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Community and Q&A

Outside corner flashing detail

kevinjm4 | Posted in General Questions on

i need help going around an outside corner w/ the flashing profile that I am using for my drip flashing that’s going around my house over the skirt/water table board. And I want to just use what’s on hand, I.e. splice them, intertwine, overlap whatever it’s called.

id rather not and can’t at this point in my project wait for a custom flashing that sits over the top of the ends and does the corner for me so to speak. I was hoping to get this aspect of the job done today.

Cant seem to find any details or videos out there doing an outside corner with my profile.
thanks for any help offered.

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  1. Expert Member


    I'll try and describe it as best I can.

    - Cut one end of the flashing along the seam which forms the junction between the two parts of the L the same distance as the flashing protrudes from the wall.
    - Bend the upright portion of the flashing so it creates a vertical leg that goes around the corner of the wall.
    - Bend the horizontal portion of the flashing from the corner at 45 degrees. The bend is only a slight one.
    - You now have your bottom piece completed.
    - Cut the flashing which will overlap from the other direction at 45 degrees. This cut should leave about 1/2" of the bottom drip edge intact beyond the 45 degree angle to be bent around the corner as a lap.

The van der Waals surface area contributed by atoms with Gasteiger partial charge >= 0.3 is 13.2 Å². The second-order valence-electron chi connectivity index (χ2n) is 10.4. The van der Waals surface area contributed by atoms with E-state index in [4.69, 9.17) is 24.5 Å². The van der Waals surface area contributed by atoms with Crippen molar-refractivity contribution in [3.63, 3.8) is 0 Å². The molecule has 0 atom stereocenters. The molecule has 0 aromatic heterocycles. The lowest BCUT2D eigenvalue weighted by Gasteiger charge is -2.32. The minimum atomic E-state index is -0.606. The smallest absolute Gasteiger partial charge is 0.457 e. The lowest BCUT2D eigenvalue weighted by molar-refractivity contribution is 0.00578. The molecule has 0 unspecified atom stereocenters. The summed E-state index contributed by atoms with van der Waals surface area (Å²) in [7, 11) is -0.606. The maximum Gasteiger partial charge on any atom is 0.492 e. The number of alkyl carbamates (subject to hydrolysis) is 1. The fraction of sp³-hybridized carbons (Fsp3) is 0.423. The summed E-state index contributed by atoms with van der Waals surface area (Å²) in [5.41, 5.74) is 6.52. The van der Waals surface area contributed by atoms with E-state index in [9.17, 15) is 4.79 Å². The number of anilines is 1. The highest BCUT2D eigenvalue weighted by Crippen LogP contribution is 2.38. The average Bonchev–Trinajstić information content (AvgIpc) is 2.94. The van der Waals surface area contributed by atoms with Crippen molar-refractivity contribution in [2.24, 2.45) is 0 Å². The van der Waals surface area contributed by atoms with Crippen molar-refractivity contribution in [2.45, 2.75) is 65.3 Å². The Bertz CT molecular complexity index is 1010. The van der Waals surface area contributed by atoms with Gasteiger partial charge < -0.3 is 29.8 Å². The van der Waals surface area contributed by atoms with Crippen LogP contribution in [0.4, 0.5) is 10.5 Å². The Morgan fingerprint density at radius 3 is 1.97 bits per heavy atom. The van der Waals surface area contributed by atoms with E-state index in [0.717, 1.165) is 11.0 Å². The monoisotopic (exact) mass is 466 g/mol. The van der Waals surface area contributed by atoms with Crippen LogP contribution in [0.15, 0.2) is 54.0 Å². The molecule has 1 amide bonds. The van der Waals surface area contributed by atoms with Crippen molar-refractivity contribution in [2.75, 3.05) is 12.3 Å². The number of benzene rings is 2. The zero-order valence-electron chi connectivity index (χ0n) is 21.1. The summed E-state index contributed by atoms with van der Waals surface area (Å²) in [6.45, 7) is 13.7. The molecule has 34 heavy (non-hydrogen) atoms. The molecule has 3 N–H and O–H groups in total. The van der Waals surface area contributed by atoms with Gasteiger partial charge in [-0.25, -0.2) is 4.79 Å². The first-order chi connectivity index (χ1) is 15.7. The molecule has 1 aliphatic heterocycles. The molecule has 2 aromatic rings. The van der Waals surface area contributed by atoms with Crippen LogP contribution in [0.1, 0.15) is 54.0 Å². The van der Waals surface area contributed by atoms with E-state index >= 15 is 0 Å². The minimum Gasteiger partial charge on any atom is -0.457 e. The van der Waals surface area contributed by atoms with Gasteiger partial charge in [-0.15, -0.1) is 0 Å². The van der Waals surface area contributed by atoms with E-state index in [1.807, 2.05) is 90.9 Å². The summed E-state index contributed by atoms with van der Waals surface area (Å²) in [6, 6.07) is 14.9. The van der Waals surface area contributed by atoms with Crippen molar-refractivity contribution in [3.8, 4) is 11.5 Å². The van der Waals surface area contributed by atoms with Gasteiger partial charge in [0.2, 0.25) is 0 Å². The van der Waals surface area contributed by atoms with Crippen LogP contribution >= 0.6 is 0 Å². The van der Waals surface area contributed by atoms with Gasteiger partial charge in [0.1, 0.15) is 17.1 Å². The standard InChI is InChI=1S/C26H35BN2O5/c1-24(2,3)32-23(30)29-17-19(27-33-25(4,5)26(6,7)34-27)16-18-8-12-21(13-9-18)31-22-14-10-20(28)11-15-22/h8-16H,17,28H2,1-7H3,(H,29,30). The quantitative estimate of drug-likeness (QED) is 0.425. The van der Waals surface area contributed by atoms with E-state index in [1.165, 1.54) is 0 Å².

- Install the bottom flashing.
    - Place a bead of caulking on the top of this flashing where it will be overlapped by the top one.
    - install the top flashing.

  2. Peter Yost | | #2

    Couple of considerations:

    1. It looks as though, using google images, that the more common relationship between cornerboards and water tables is to have the cornerboard terminate on the water table, rather than the other way around.

    I think it makes more sense to have just the opposite configuration: have the cornerboards extend to the bottom of the wall cladding system with the water table terminating at the cornerboard. This eliminates the water table 45 degree miter, notoriously difficult both in terms of keeping water out and appearance when the water table miter ultimately opens up over time.

    2. This gets a bit more complicated if the water table is two-piece, rather than one. With a two-piece water table detail, the cap accomplishes the slope to the top of the water table rather than the slope being accomplished by mitering the top of the one-piece water table.

    Given that the top or cap of the two-piece water table detail may extend well beyond either the vertical water table element and the cornerboards, could be that the vertical leg of the two-piece water table terminates against the side of the cornerboards while the top or cap gets notched around the cornerboards and does extend to meet the caps of each side of the corner.